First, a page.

Almost as soon as state Senator Kevin Eltife and Representative Stephanie Klick, both Republicans, introduced their plan to make a very limited subset of cannibis-infused oils available to an even smaller subset of those patients who would benefit from medical marijuana therapy, the push-back started.
Shaun McAlister, the executive director of the DFW Chapter of NORML, said the law proposed by Eltife and Klick was misguided and failed to account for the complexity that makes marijuana an effective treatment for so many conditions. Dean Bortell -- the father of Alexis Bortell, a 9-year-old with intractable epilepsy -- said the bill didn't go far enough despite its being targeted at his daughter's condition specifically.
The Bortells are now in Colorado after leaving Texas in search of effective cannabis treatment for Alexis, but they continue to fight for appropriate medical marijuana reform in their home state. Friday, Dean Bortell announced his support for a new medical marijuana bills from state Representative Marisa Márquez and state Senator José Menéndez.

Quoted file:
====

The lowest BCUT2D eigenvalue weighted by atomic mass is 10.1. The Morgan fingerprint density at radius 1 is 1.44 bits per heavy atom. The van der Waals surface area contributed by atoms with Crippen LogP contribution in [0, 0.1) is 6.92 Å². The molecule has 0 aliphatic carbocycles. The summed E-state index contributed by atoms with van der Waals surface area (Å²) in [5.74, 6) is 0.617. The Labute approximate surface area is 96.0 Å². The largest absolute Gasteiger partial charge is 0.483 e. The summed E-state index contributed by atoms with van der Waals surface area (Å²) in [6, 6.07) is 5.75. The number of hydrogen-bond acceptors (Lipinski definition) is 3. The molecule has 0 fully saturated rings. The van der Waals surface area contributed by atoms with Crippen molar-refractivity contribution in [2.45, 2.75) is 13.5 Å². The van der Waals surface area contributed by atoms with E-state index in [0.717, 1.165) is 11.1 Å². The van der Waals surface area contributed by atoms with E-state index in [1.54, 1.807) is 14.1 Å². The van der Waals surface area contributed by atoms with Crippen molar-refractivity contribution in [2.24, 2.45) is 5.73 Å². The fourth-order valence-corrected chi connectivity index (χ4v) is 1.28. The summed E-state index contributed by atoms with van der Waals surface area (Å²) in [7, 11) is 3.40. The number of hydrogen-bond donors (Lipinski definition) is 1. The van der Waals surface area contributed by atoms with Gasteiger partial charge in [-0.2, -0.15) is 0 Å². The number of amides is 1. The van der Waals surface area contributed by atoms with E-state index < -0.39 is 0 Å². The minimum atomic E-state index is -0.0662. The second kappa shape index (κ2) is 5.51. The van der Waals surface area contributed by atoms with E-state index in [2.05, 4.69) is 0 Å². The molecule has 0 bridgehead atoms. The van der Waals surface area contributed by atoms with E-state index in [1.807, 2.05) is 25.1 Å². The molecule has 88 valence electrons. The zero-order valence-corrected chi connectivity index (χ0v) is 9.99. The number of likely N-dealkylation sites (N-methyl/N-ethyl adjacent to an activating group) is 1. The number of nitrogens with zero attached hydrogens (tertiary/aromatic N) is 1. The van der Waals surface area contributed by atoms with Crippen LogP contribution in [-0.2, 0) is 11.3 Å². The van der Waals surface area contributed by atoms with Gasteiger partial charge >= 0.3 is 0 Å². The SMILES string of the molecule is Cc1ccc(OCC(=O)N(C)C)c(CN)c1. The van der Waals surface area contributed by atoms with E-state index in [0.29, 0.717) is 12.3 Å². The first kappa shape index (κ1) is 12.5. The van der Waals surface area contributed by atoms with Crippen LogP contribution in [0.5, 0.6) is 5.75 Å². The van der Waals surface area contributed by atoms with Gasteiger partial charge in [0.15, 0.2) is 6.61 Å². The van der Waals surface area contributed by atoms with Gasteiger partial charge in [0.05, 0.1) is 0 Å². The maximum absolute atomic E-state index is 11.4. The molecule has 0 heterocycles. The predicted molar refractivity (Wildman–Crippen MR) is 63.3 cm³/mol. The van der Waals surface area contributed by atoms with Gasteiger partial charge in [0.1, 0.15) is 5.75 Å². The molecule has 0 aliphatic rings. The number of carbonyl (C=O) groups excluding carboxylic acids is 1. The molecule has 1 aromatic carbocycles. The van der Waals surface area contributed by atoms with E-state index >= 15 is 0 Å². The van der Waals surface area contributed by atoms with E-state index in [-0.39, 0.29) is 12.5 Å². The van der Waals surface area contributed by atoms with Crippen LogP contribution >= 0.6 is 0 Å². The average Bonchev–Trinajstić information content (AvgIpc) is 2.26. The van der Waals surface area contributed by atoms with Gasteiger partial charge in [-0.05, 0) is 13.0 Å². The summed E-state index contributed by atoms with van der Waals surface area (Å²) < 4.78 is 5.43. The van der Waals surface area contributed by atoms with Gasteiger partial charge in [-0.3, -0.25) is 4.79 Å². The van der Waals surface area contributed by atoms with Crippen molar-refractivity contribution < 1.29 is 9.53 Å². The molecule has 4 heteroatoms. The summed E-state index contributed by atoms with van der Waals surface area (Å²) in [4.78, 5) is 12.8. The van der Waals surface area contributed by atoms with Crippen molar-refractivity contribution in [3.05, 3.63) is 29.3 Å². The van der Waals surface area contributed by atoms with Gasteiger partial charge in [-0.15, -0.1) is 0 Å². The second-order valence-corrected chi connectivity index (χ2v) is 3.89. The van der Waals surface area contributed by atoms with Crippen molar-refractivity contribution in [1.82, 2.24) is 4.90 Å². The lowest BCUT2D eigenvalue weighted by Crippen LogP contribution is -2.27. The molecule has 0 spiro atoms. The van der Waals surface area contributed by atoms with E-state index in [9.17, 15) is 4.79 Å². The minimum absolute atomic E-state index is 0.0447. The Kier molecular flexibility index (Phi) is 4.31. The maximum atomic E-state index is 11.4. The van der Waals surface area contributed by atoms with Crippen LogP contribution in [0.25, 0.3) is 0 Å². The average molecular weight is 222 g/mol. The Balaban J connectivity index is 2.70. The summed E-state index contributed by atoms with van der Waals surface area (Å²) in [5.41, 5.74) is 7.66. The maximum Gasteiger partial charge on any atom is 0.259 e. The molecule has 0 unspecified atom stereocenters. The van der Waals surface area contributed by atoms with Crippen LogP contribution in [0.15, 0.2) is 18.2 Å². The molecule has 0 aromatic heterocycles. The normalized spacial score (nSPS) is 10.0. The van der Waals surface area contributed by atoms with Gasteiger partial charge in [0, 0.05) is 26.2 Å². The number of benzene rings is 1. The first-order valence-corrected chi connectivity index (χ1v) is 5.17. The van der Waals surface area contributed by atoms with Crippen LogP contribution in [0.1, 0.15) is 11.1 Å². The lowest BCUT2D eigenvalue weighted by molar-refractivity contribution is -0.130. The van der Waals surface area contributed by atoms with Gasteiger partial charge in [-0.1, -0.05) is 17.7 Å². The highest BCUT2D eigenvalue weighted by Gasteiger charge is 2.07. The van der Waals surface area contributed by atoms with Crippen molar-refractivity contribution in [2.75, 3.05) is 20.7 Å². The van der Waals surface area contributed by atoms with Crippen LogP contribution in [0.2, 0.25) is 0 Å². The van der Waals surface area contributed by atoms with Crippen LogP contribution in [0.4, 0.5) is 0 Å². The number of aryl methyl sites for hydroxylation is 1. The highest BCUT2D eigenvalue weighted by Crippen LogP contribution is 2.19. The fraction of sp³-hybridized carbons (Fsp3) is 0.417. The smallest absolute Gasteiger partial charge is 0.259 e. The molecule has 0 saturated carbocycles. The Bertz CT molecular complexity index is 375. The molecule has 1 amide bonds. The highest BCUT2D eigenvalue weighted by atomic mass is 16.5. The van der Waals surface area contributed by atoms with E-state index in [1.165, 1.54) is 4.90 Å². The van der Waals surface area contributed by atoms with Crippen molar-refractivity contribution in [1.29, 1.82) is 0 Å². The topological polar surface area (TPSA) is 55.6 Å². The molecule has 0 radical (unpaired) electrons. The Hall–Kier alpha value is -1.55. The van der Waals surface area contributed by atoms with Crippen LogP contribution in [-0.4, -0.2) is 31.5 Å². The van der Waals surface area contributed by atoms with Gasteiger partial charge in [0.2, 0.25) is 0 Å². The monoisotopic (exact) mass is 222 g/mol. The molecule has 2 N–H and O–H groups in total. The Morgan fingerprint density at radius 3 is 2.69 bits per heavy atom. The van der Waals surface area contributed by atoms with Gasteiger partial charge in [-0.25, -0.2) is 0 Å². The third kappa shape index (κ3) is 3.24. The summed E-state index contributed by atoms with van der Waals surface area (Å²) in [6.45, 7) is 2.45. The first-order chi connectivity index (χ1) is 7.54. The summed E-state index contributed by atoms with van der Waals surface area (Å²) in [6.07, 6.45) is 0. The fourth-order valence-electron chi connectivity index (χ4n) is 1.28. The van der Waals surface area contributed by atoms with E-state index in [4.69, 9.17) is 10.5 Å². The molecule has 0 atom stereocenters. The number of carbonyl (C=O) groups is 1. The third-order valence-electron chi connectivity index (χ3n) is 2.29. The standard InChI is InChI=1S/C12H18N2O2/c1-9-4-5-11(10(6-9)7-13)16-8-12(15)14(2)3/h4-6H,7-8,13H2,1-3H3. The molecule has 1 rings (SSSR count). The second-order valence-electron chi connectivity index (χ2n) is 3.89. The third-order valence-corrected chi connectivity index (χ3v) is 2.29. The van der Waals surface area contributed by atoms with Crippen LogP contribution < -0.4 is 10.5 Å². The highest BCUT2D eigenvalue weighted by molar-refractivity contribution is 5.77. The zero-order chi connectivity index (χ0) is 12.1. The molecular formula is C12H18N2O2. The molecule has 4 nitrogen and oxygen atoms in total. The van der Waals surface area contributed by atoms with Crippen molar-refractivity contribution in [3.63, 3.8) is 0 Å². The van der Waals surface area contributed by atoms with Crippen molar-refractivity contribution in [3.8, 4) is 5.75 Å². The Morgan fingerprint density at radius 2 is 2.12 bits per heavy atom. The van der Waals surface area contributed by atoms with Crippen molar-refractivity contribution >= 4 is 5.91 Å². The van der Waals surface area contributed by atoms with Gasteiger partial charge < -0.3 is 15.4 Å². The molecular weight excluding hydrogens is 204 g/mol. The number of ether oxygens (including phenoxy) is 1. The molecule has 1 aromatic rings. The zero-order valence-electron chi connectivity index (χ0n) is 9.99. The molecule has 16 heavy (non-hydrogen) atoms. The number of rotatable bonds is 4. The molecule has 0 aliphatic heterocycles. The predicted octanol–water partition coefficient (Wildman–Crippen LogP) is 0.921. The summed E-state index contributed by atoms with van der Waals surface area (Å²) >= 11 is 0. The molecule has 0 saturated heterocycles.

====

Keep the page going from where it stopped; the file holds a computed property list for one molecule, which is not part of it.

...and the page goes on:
Marquez's and Menendez's bills would provide patients with a wide range on conditions limited access to medical marijuana.
"The law currently does not reflect marijuana's legitimate medical use and denies access to patients, such as veterans with post-traumatic stress disorder, citizens suffering with cancer and severe aliments of the aging," Marquez said in a press release. "By continuing to deny access to patients, we limit the rights of families to seek the best possible treatment for conditions that do not respond to other drugs or therapies. We should create paths, and not obstacles, in allowing doctors to recommend medicine that has been shown to work."
Bortell said that his daughter has benefited immensely since beginning treatment in Colorado.
"Since starting treatment with full spectrum cannabis oils, our daughter has not had a single seizure or spasm," Bortell said. "With prescription drugs, we never had a symptom-free stretch spanning more than two days. With cannabis oils, we've set a record of 11 days with no end in sight. The most important thing we have learned since arriving in Colorado and starting treatment is how vital it is to have access to the whole cannabis plant. Dosing decisions should be left to doctors and families, not lawmakers."
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